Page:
From Podes to Antipodes: Positionalities and Global Airline Geographies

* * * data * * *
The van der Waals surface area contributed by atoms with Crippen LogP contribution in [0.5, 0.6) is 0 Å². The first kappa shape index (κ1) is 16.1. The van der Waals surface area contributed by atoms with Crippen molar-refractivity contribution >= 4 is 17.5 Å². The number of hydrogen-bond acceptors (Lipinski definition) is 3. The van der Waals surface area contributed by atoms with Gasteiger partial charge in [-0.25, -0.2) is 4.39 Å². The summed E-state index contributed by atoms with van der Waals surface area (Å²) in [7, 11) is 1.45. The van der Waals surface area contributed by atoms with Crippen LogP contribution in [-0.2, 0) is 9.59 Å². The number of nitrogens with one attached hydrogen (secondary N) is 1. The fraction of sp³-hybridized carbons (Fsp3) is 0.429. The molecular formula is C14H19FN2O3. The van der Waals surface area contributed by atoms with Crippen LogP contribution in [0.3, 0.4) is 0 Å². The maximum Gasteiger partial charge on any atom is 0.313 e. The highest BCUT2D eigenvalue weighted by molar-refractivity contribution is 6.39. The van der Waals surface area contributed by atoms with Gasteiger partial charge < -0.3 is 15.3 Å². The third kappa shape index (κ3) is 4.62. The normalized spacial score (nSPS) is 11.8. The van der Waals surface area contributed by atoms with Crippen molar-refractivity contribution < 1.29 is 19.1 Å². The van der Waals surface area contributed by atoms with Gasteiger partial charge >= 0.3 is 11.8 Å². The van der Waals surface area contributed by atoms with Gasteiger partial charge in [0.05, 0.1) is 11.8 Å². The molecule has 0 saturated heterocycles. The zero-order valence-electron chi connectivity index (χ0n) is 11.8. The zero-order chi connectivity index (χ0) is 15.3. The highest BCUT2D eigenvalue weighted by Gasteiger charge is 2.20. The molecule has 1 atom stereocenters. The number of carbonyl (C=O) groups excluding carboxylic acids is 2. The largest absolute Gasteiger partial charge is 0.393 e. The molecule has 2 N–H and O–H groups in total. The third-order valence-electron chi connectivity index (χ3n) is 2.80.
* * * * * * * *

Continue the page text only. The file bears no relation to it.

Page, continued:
Questions of cost and time distance have long been of interest to geographers and have become a more central concern as globalization advances. We analyze the global air travel system by examining the differences in the costs, distances, and times of one aspect of globalization. We review the extant literature on airline transportation by geographers and others, noting especially the near-century-long interest in unraveling cost, time, and distance issues and designing innovative ways to map these interrelated variables. We expand on this base to bring recent scholarship on power and positionality of cities to our understanding of air travel. Our analysis expands on previous work on airline transport geographies in four distinct ways. First, we developed an international database for a large number of cities worldwide that includes measures of distance, cost, frequency and flight duration of airline connections. Second, this database is examined statistically through ordinary least squares (OLS) regressions to measure variations in airline volume with selected socioeconomic variables. Third, these global airline data are mapped using conventional mapping techniques, and finally, we prepare a set of “position-grams” or intersecting spheres of regional variation that measure and map regional patterns and variations in airline connectedness.